It's been over a month since I moved into a new apartment and the interior painting is drawing to a close (just a couple of doors left to do). I have finally had a chance to unpack my models and hobby tools, hang a newly mounted Horus Heresy poster I won last year as part of a painting competition over at "The First Expedition" forums, and start on a project I have been looking forward to for a long time. As a reward to myself for painting the new apartment I lashed out on a set of three birch wooden art boards to make a 6'x4' home gaming table. Not the most economic nor even the fanciest option, but one which I hope will last a long time. I have a small dining table which would not have adequately held 2'x2' plastic sections or a roll out gaming mat, and now I have a storage locker I don't mind the extra size of three thick board sections. I quickly set about painting them using some of the left over undercoat and a fresh coat of "surface" paint which is designed for kitchen and bathroom counters. It gives a nice tough finish, and a colour which I hope will match a few future projects.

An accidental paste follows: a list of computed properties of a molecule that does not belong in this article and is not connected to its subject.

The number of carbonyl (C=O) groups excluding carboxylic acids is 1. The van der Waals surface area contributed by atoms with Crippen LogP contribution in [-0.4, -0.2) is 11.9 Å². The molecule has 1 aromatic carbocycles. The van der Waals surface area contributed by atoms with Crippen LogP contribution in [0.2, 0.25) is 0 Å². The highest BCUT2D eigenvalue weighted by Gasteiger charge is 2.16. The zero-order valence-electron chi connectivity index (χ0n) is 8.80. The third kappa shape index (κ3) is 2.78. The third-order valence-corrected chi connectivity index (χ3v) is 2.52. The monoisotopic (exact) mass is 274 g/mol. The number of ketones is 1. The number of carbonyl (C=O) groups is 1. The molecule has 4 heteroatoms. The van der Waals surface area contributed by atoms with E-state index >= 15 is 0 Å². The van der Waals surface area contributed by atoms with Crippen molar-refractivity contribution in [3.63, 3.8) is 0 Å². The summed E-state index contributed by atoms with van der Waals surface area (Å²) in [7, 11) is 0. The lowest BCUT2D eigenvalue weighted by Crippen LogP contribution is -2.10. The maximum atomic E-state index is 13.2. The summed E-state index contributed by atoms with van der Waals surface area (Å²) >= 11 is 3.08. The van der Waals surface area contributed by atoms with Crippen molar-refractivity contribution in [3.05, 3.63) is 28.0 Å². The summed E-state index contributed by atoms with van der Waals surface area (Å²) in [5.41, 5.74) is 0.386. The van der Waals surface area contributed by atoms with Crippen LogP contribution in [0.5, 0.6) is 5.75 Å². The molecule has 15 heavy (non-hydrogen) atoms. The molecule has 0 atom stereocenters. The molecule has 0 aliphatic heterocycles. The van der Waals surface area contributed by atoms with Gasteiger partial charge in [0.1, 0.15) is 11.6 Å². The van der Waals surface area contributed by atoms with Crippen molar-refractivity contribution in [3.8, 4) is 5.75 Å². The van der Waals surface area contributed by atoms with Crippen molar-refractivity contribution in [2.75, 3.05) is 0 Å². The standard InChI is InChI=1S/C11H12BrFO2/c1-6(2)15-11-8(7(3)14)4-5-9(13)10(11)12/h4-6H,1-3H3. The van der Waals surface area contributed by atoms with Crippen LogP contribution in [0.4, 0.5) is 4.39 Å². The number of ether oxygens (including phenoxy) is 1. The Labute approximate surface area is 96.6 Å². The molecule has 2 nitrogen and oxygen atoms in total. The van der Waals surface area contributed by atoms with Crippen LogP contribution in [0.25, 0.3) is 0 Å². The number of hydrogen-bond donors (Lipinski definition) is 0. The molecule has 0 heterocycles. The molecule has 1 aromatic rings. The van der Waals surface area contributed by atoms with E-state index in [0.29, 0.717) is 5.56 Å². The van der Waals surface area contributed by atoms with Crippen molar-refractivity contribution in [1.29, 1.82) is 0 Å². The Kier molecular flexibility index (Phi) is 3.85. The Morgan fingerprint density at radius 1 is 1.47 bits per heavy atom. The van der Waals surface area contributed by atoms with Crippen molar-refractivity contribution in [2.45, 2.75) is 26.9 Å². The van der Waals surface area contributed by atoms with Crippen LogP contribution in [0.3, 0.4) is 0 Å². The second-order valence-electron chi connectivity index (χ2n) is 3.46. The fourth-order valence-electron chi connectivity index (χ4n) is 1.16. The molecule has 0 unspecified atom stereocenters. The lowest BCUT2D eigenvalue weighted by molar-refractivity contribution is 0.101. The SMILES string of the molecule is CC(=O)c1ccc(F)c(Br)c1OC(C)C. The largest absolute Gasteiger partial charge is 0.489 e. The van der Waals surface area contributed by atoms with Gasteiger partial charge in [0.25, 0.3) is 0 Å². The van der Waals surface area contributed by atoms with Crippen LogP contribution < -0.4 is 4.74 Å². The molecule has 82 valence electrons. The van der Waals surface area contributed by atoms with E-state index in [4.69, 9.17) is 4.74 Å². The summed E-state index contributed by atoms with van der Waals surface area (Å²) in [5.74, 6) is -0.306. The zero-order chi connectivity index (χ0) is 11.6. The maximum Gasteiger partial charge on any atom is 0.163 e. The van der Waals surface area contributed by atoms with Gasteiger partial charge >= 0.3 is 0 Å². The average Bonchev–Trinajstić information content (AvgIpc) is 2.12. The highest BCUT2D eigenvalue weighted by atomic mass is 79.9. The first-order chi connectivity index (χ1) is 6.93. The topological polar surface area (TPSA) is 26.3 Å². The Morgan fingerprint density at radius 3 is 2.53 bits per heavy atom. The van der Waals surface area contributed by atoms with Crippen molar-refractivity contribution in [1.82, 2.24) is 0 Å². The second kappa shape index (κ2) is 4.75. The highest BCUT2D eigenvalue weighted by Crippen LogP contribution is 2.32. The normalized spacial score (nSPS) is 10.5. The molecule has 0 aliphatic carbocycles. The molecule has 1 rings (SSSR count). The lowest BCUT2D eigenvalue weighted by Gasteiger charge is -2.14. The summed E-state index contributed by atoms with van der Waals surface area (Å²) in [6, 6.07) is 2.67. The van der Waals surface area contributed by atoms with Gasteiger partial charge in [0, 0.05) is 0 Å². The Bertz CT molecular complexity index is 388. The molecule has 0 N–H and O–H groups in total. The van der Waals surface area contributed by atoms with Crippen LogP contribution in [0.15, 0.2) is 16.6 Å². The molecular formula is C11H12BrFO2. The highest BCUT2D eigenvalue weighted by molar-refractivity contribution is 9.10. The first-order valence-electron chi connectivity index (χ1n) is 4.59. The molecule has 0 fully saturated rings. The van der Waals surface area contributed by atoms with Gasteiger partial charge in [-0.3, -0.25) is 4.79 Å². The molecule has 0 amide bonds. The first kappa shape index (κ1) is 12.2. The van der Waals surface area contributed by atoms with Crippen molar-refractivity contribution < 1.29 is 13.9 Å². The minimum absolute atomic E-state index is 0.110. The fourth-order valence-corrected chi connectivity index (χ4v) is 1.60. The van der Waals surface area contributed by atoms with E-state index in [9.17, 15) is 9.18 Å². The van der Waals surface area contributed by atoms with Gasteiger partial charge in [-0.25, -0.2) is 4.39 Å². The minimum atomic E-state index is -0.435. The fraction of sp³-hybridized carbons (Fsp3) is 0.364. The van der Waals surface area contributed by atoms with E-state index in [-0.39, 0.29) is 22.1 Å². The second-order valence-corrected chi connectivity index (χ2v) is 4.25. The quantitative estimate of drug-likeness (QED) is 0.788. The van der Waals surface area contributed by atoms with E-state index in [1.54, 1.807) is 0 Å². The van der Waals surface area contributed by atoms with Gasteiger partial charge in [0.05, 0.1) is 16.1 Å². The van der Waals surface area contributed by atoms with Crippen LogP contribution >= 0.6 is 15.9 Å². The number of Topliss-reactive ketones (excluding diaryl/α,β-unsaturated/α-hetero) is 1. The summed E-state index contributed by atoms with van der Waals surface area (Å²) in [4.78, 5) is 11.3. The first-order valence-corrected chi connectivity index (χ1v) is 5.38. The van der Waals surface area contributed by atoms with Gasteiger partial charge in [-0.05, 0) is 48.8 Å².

Speaking of future projects, I have been following Iron Sleet's "Punk Moth" closely as inspiration for an INQ28 adventure with a few of the local painters here in Vancouver. We have met up at many conventions and competitions and hope to expand the painting friendship and have a game or two together. One of the best parts of INQ28 is developing a rich background story and play with beautifully prepared models and scenery. The next items out of storage will be boxes and boxes of unbuilt citadel buildings, which I hope to assemble a few pieces at a time to flesh out the story. I am relieved to hear the guys over at Iron Sleet took nearly two years to get their ideas, terrain, and models to tabletop as what they have produced is certainly worth the wait. A long warm summer has not been conducive to modelling! I have spent my first few 'free' evenings making a small map to guide us in our adventures. The painted map will soon fill the gap on the "hobby wall" in the first photo.